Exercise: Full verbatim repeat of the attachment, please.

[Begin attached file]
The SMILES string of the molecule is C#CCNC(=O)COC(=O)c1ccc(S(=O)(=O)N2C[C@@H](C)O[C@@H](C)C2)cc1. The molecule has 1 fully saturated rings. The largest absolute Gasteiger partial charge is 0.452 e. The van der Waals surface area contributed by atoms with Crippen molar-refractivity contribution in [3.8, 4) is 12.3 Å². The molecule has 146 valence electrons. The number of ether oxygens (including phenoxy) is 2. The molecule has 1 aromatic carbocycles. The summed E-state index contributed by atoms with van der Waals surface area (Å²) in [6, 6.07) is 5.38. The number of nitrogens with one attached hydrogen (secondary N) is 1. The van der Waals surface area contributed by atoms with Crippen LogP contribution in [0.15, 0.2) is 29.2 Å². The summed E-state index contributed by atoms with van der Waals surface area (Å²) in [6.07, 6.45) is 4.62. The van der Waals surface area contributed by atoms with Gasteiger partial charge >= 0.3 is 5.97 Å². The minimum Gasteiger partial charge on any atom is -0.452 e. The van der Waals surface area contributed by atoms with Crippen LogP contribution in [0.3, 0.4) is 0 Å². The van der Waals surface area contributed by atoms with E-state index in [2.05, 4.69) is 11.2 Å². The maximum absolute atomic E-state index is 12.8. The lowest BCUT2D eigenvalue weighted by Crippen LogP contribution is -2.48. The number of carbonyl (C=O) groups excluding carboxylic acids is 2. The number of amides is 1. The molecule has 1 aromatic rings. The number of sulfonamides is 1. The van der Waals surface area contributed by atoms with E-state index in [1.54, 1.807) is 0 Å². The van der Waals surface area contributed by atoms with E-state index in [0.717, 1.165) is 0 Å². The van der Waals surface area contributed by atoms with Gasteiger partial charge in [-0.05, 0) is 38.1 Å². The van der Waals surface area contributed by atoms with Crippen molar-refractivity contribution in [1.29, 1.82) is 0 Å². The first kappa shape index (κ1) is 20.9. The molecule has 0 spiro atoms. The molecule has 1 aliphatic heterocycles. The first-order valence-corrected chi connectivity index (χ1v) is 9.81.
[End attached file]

The SMILES string of the molecule is C#CCNC(=O)COC(=O)c1ccc(S(=O)(=O)N2C[C@@H](C)O[C@@H](C)C2)cc1. The molecule has 1 fully saturated rings. The largest absolute Gasteiger partial charge is 0.452 e. The van der Waals surface area contributed by atoms with Crippen molar-refractivity contribution in [3.8, 4) is 12.3 Å². The molecule has 146 valence electrons. The number of ether oxygens (including phenoxy) is 2. The molecule has 1 aromatic carbocycles. The summed E-state index contributed by atoms with van der Waals surface area (Å²) in [6, 6.07) is 5.38. The number of nitrogens with one attached hydrogen (secondary N) is 1. The van der Waals surface area contributed by atoms with Crippen LogP contribution in [0.15, 0.2) is 29.2 Å². The summed E-state index contributed by atoms with van der Waals surface area (Å²) in [6.07, 6.45) is 4.62. The van der Waals surface area contributed by atoms with Gasteiger partial charge >= 0.3 is 5.97 Å². The minimum Gasteiger partial charge on any atom is -0.452 e. The van der Waals surface area contributed by atoms with Crippen LogP contribution in [0.3, 0.4) is 0 Å². The van der Waals surface area contributed by atoms with E-state index in [2.05, 4.69) is 11.2 Å². The maximum absolute atomic E-state index is 12.8. The lowest BCUT2D eigenvalue weighted by Crippen LogP contribution is -2.48. The number of carbonyl (C=O) groups excluding carboxylic acids is 2. The number of amides is 1. The molecule has 1 aromatic rings. The number of sulfonamides is 1. The van der Waals surface area contributed by atoms with E-state index in [1.54, 1.807) is 0 Å². The van der Waals surface area contributed by atoms with E-state index in [0.717, 1.165) is 0 Å². The van der Waals surface area contributed by atoms with Gasteiger partial charge in [-0.05, 0) is 38.1 Å². The van der Waals surface area contributed by atoms with Crippen molar-refractivity contribution in [1.29, 1.82) is 0 Å². The first kappa shape index (κ1) is 20.9. The molecule has 0 spiro atoms. The molecule has 1 aliphatic heterocycles. The first-order valence-corrected chi connectivity index (χ1v) is 9.81.